“You believe so?” Vieve tilted her head in the manner of one who rarely considered the aesthetics of buildings. “Well, ours floats.”


“I mean, it’s less cobbled together.”


Vieve said, “I always thought it had a rather hatlike aspect—like a great floating turban.”


Sophronia tilted her head, but did not quite see it.


They raced on.


Sophronia was worried. “Do you think we made our window?”


Soap nodded. “Yes, but there might be another problem.” He pointed over at a distant hill on their right. There, under the light of the moon, was the shadowy form of a wolf. Wearing a top hat.


“Is that who I think it is?” Sophronia hoped despite herself that it might be some kind of very large dog.


“Know of any other wolves roaming the moors in evening dress?”


“He’s not supposed to be near civilization at the full moon!” Vieve objected.


“Guess someone made a mistake somewhere,” said Soap.


“This is not good,” Sophronia said, stating the obvious. The wolf’s muzzle was up and he was scenting the air. Almost as she spoke, his shaggy head turned in their direction.


“We’re closer to the school than he is,” Soap pointed out.


“Yes, but he’s supernatural,” said Vieve, who clearly had some experience in the matter of werewolves. Her little face, normally open and friendly, was pale with fear.


Sophronia took the lead. “Enough talk, everybody—run!” Hiking up her skirts, she suited her actions to her words, feeling no shame over the fact that she was down one petticoat and showing ankle to all the world.


Soap quickly outpaced her. His legs were longer, and he was unencumbered by skirts. When he reached the underside of the forward section he began frantically hopping about and gesticulating wildly. Only then did Sophronia realize that the rope ladder from the boiler room had yet to be dropped down.


She and Vieve came panting up. “Are we too early?”


“Possibly.”


Sophronia picked up a clod of dirt and threw it at the underside of the hull, close to where she thought the hatch might be. She missed completely; the ship was higher up than she thought. Soap and Vieve followed her lead. Vieve also missed, but Soap’s clod hit and spattered against the hatch.


Nothing happened. The werewolf had nearly reached their hill.


At the last possible moment, the hatch popped open and the rope ladder dropped.


“Soap, you go first, you’re fastest.”


“But Miss Sophronia, you’re a lady. Ladies always go first!”


Sophronia threw her shoulders back and looked him in the eye. “I am trained for this.” She wasn’t yet, but it was worth the lie. “Don’t contest a direct order during an active intelligencer undertaking!”


Soap frowned, but he clearly hated to argue with a lady. Least of all Sophronia. He began climbing up.


“Vieve, you next.”


“But—”


“Now!”


Vieve began climbing.


Sophronia started up last, and just as she did so, she snuck one last look at the werewolf.


With a vicious growl, he was upon her.


For the second time that night, Sophronia was grateful to have worn proper dress. Captain Niall dove for her in a tremendous leap of the kind described in countless gothic novels. His jaws were open, his mouth an angry cavern of teeth and dripping saliva, and when he struck he bit down hard, ruthlessly savaging her… other petticoat.


Sophronia screamed and kicked out.


The werewolf’s teeth were stuck in the bottom reinforced hem. This was her strongest-starched underskirt, the kind designed to support a gown in a full and feminine pouf.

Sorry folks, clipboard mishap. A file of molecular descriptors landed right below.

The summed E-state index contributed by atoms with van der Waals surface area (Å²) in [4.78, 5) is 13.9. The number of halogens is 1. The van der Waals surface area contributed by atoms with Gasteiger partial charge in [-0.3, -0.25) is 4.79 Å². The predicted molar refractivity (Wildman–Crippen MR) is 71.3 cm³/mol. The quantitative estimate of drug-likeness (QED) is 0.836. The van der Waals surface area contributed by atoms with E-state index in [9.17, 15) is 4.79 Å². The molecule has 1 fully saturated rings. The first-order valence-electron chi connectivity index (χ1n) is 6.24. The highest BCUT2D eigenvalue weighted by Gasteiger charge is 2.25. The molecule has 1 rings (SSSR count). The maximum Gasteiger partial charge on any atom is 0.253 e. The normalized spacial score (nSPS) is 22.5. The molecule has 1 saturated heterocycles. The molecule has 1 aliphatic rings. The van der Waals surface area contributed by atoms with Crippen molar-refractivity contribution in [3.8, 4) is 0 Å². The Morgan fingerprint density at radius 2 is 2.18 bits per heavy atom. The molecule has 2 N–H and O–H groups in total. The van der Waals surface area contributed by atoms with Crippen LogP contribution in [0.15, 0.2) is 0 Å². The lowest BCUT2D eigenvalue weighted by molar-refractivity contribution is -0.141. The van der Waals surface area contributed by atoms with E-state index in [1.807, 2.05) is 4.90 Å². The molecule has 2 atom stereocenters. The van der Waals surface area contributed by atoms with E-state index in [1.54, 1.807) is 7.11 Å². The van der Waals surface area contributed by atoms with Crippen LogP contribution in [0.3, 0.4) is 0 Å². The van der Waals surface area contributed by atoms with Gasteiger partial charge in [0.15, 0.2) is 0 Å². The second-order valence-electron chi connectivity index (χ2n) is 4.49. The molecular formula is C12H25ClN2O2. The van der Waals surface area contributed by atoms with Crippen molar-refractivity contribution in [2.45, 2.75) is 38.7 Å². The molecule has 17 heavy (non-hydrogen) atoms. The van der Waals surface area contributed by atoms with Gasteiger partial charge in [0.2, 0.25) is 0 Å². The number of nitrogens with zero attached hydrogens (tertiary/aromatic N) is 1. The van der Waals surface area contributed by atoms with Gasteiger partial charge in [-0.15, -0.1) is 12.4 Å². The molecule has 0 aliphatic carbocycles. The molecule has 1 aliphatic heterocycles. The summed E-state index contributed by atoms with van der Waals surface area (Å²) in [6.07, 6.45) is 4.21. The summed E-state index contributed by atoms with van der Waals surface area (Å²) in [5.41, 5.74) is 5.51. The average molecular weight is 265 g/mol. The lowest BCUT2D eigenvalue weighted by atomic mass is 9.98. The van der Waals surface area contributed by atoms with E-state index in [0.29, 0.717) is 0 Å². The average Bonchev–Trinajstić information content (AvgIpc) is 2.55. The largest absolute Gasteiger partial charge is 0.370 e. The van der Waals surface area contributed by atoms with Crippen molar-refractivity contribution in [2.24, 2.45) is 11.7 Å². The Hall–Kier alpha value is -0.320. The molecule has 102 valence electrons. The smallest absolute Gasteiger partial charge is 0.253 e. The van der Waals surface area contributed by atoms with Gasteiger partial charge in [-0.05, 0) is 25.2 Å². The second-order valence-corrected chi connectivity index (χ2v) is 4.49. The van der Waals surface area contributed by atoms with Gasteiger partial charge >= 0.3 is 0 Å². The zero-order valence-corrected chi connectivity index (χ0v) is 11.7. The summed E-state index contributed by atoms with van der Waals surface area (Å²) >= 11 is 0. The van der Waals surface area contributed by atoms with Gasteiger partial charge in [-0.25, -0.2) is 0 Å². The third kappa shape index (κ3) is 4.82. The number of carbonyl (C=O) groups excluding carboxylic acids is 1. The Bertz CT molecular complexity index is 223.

Sophronia kicked again and her foot struck the beast’s sensitive nose.


Captain Niall shook his huge, shaggy head, partly in pain and partly to get loose from the petticoat. His top hat wiggled back and forth hypnotically. The combined weight and motion dragged the undergarment off Sophronia. Both the werewolf and the petticoat fell to the ground. Sophronia, remembering that amazingly high leap the captain had performed in order to get them up on board the ship originally, began climbing as fast as she possibly could.


Sophronia’s under-petticoat was of good-quality horsehair, thick and very durable. It should be; it was a hand-me-down that had survived three sisters before her.


But the werewolf, with supernatural strength, tore though the thick fabric as if it were fine muslin. Captain Niall wrestled with the garment briefly before shaking himself loose from the tatters. He crouched down and leapt for Sophronia again.


Sophronia angled her bottom around and swung the rope ladder to one side, avoiding the werewolf by the narrowest of margins.


“Captain Niall,” she said between pants, “I liked you very much better when you weren’t trying to kill me!”


The werewolf landed, shook his head, and whined as from the hatch above someone pelted him with a handful of coal. One particularly large lump hit his already-abused nose.


He tilted his head back and howled.


Sophronia attained the safety of the hatch. Multiple soot-covered hands reached for her and dragged her inside. Meanwhile, Soap threw another handful of coal down at the werewolf. Next to him, a few of the larger sooties stood grimly clutching steel stoking poles, ready to fend off the beast if necessary.


There was no need, for as soon as Sophronia tumbled inside they hauled the rope ladder up after her and slammed the hatch closed. The wolf jumped up, crashing hard into the underside of the airship. Had the hull’s wooden beams not been reinforced with iron bracings, Sophronia was certain they would have shattered.


“What does he think he can do?” wondered Vieve, while Sophronia recovered her breath and brushed herself off.


“I don’t think he’s thinking at all,” replied Sophronia, rising from her hands and knees to her feet, panting and shaking. That was the werewolf of her childhood nightmares. “Someone ought to lock him up! He’s dangerous,” she said finally, when she felt her voice wouldn’t shake.


“And he’s ruined your other petticoat.”